[Top] [All Lists]

Re: [Amps] RF in the Audio

Subject: Re: [Amps] RF in the Audio
From: Jim Brown <>
Date: Sat, 24 Sep 2011 13:50:16 -0700
List-post: <">>
On 9/24/2011 12:07 PM, Rob Atkinson wrote:
> I may have missed something but I was unable to find any sort of
> common mode choke on the DX Engineering website,

MANY of the DX Engineering so-called baluns are common mode chokes -- 
indeed, what is commonly called a "current balun" IS a common mode 
choke. Many DXE baluns that transform impedance are ARRAYS of common 
mode chokes connected in series and parallel.   If you open up some of 
these you will clearly see chokes would not with coax, but with parallel 
wires.  And DXE DOES sell a common mode choke. I haven't bought one, 
because I can rolll my own that are probably better for one-sixth of the 

I HAVE inserted the bifilar chokes between the output of a Titan 425 and 
the antenna tuner and tested at 1.5kW keydown for several minutes from 
1.8 MHz to 28MHz. At that point, the choke sees ONLY the differential 
field, and there is VERY little heating because the field from one 
conductor cancels the field from the other.  Dissipation due to common 
mode current is a very different matter, and is discussed at length in 
the tutorial. In essence, if the choke as sufficiently choking high 
impedance and the antenna is not very poorly balanced, the common mode 
current, and thus the common mode dissipation, is reasonably small.  If 
conditions of the application (for example, impedance transformation) 
place very high common mode voltage across a choke, the common mode 
impedance must be much higher.  In a testing situation, I have set up 
very high common mode voltages and placed two chokes in series to 
withstand them.  DXE builds some of their impedance transforming arrays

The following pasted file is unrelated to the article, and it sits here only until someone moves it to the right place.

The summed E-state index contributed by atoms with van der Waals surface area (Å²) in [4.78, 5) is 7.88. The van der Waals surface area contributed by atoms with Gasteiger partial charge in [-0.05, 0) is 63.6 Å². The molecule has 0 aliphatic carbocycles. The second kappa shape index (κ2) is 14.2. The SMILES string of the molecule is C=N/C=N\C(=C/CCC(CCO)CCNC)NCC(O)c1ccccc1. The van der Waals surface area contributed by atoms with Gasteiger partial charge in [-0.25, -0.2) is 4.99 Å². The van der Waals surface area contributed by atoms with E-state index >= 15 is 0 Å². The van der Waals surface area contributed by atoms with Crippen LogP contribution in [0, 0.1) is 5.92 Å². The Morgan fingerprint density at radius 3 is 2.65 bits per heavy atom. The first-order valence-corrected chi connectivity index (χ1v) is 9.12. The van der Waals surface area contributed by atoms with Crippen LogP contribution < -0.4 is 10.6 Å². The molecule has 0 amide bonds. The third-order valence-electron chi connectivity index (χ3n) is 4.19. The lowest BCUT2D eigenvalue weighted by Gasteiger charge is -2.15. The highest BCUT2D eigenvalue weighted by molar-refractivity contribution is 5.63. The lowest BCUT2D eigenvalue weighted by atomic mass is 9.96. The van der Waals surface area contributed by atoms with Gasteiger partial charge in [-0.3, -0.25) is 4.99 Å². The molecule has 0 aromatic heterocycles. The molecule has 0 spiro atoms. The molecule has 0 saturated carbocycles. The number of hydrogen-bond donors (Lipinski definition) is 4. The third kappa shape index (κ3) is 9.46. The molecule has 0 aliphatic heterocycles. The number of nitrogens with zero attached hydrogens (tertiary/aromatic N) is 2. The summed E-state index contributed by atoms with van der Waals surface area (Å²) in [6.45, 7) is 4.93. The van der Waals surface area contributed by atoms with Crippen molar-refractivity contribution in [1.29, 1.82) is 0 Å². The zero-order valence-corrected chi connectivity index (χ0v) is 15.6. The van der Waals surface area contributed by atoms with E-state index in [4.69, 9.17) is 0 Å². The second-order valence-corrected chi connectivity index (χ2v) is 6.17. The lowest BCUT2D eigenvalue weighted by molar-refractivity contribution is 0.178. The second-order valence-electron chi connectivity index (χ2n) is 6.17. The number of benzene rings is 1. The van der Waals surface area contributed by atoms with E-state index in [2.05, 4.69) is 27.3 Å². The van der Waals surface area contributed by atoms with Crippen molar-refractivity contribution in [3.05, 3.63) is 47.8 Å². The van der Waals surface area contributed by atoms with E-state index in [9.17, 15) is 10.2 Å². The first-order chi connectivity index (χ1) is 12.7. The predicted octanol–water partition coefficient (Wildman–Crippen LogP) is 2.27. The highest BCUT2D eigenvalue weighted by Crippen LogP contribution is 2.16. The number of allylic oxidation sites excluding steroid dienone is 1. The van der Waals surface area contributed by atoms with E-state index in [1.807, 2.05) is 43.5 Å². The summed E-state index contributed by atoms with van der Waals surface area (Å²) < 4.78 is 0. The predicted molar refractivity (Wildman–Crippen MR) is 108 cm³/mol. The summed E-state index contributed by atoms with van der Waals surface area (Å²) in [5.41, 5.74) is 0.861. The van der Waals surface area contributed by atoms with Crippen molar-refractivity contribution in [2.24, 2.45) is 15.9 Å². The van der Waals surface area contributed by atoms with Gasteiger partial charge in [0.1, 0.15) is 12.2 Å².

of chokes that way.

As to mismatch -- a study of the fundamentals of transmission lines 
would lead one to the conclusion that the loss due to mismatch in the 
short length of 100 ohm line that comprises the choke is quite small.  
After all, one of the most common uses of parallel wire line (notice 
that I do NOT repeat the fiction of calling it a balanced line) is to 
minimize the loss due to mismatch when feeding antennas that are wildly 
mismatched, like the "one-size'fits-all" dipole that is nowhere near 
resonance on most frequencies where it is used.  Think about this -- 
we're connecting an antenna that could be anything from 5 ohms to 5,000 
ohms, plus reactance, to a feedline  that is, perhaps, 400 ohms.  The 
insertion of a 24 inch piece of 100 ohm line simply modifies (and not 
very much) the impedance of the antenna as seen by the line. And, if 
wound using #12 copper, as the chokes I have described are, the loss is 
VERY VERY small, as confirmed by my tests.

Now, I'm a guy who plays by the rules, and shares my work FOR those who 
play by the rules, and my testing is done at that power level, at duty 
cycles consistent with serious contesting. Someone who wants to run more 
than 1.5kW can design and test his own solutions. :)

73, Jim Brown K9YC
Amps mailing list

<Prev in Thread] Current Thread [Next in Thread>